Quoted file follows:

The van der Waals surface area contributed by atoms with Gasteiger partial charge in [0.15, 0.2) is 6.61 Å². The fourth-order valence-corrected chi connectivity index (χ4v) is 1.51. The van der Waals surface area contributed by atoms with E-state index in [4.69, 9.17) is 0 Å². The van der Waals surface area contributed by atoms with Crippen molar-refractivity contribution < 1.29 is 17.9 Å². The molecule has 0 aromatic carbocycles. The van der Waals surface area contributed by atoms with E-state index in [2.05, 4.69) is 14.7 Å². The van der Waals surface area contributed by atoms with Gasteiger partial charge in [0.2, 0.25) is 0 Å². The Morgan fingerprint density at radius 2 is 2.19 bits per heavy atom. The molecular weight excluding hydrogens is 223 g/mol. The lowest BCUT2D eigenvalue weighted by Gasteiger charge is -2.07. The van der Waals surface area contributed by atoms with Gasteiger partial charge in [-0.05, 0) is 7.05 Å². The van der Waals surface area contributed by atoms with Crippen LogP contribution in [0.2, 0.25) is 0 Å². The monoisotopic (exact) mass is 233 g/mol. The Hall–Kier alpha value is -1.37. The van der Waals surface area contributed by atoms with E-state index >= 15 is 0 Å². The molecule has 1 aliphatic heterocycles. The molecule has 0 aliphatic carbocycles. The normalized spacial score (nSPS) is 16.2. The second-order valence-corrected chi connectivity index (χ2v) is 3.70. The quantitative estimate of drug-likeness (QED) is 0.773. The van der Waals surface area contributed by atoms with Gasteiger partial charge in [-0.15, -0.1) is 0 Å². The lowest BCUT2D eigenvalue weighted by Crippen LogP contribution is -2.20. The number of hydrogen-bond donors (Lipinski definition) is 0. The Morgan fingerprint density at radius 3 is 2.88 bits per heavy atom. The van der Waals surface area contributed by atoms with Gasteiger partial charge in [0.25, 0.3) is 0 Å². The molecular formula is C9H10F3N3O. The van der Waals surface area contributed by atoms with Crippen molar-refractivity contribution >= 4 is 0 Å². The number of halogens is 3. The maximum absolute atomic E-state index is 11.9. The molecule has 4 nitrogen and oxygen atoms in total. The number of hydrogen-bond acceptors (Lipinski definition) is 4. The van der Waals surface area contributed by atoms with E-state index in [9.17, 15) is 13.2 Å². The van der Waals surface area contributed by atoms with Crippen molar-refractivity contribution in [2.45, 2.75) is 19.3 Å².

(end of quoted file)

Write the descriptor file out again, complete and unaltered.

The van der Waals surface area contributed by atoms with Gasteiger partial charge in [0.15, 0.2) is 6.61 Å². The fourth-order valence-corrected chi connectivity index (χ4v) is 1.51. The van der Waals surface area contributed by atoms with E-state index in [4.69, 9.17) is 0 Å². The van der Waals surface area contributed by atoms with Crippen molar-refractivity contribution < 1.29 is 17.9 Å². The molecule has 0 aromatic carbocycles. The van der Waals surface area contributed by atoms with E-state index in [2.05, 4.69) is 14.7 Å². The van der Waals surface area contributed by atoms with Gasteiger partial charge in [0.2, 0.25) is 0 Å². The Morgan fingerprint density at radius 2 is 2.19 bits per heavy atom. The molecular weight excluding hydrogens is 223 g/mol. The lowest BCUT2D eigenvalue weighted by Gasteiger charge is -2.07. The van der Waals surface area contributed by atoms with Gasteiger partial charge in [-0.05, 0) is 7.05 Å². The van der Waals surface area contributed by atoms with Crippen LogP contribution in [0.2, 0.25) is 0 Å². The monoisotopic (exact) mass is 233 g/mol. The Hall–Kier alpha value is -1.37. The van der Waals surface area contributed by atoms with E-state index >= 15 is 0 Å². The molecule has 1 aliphatic heterocycles. The molecule has 0 aliphatic carbocycles. The normalized spacial score (nSPS) is 16.2. The second-order valence-corrected chi connectivity index (χ2v) is 3.70. The quantitative estimate of drug-likeness (QED) is 0.773. The van der Waals surface area contributed by atoms with Gasteiger partial charge in [-0.15, -0.1) is 0 Å². The lowest BCUT2D eigenvalue weighted by Crippen LogP contribution is -2.20. The number of hydrogen-bond donors (Lipinski definition) is 0. The Morgan fingerprint density at radius 3 is 2.88 bits per heavy atom. The van der Waals surface area contributed by atoms with Gasteiger partial charge in [0.25, 0.3) is 0 Å². The molecular formula is C9H10F3N3O. The van der Waals surface area contributed by atoms with Crippen molar-refractivity contribution >= 4 is 0 Å². The number of halogens is 3. The maximum absolute atomic E-state index is 11.9. The molecule has 4 nitrogen and oxygen atoms in total. The number of hydrogen-bond acceptors (Lipinski definition) is 4. The van der Waals surface area contributed by atoms with E-state index in [9.17, 15) is 13.2 Å². The van der Waals surface area contributed by atoms with Crippen molar-refractivity contribution in [2.45, 2.75) is 19.3 Å².